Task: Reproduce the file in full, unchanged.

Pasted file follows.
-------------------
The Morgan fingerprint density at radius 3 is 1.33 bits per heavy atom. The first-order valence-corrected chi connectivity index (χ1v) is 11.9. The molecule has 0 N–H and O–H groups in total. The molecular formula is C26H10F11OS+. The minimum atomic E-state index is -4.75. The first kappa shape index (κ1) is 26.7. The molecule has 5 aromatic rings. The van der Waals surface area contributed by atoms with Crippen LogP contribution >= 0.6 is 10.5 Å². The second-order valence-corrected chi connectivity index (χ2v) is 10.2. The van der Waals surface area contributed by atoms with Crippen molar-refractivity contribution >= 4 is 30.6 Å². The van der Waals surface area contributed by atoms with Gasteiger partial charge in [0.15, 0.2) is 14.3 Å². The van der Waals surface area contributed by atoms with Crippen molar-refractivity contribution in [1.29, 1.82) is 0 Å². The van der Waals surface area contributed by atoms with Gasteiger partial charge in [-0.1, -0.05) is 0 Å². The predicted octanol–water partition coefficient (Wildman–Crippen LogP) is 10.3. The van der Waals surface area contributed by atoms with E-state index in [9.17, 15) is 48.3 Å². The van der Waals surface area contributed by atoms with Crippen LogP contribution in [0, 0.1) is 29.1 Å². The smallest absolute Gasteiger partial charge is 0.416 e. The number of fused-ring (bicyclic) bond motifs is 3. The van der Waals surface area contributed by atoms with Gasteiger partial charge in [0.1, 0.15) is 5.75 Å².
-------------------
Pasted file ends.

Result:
The Morgan fingerprint density at radius 3 is 1.33 bits per heavy atom. The first-order valence-corrected chi connectivity index (χ1v) is 11.9. The molecule has 0 N–H and O–H groups in total. The molecular formula is C26H10F11OS+. The minimum atomic E-state index is -4.75. The first kappa shape index (κ1) is 26.7. The molecule has 5 aromatic rings. The van der Waals surface area contributed by atoms with Crippen LogP contribution >= 0.6 is 10.5 Å². The second-order valence-corrected chi connectivity index (χ2v) is 10.2. The van der Waals surface area contributed by atoms with Crippen molar-refractivity contribution >= 4 is 30.6 Å². The van der Waals surface area contributed by atoms with Gasteiger partial charge in [0.15, 0.2) is 14.3 Å². The van der Waals surface area contributed by atoms with Crippen molar-refractivity contribution in [1.29, 1.82) is 0 Å². The van der Waals surface area contributed by atoms with Gasteiger partial charge in [-0.1, -0.05) is 0 Å². The predicted octanol–water partition coefficient (Wildman–Crippen LogP) is 10.3. The van der Waals surface area contributed by atoms with E-state index in [9.17, 15) is 48.3 Å². The van der Waals surface area contributed by atoms with Crippen LogP contribution in [0, 0.1) is 29.1 Å². The smallest absolute Gasteiger partial charge is 0.416 e. The number of fused-ring (bicyclic) bond motifs is 3. The van der Waals surface area contributed by atoms with Gasteiger partial charge in [0.1, 0.15) is 5.75 Å².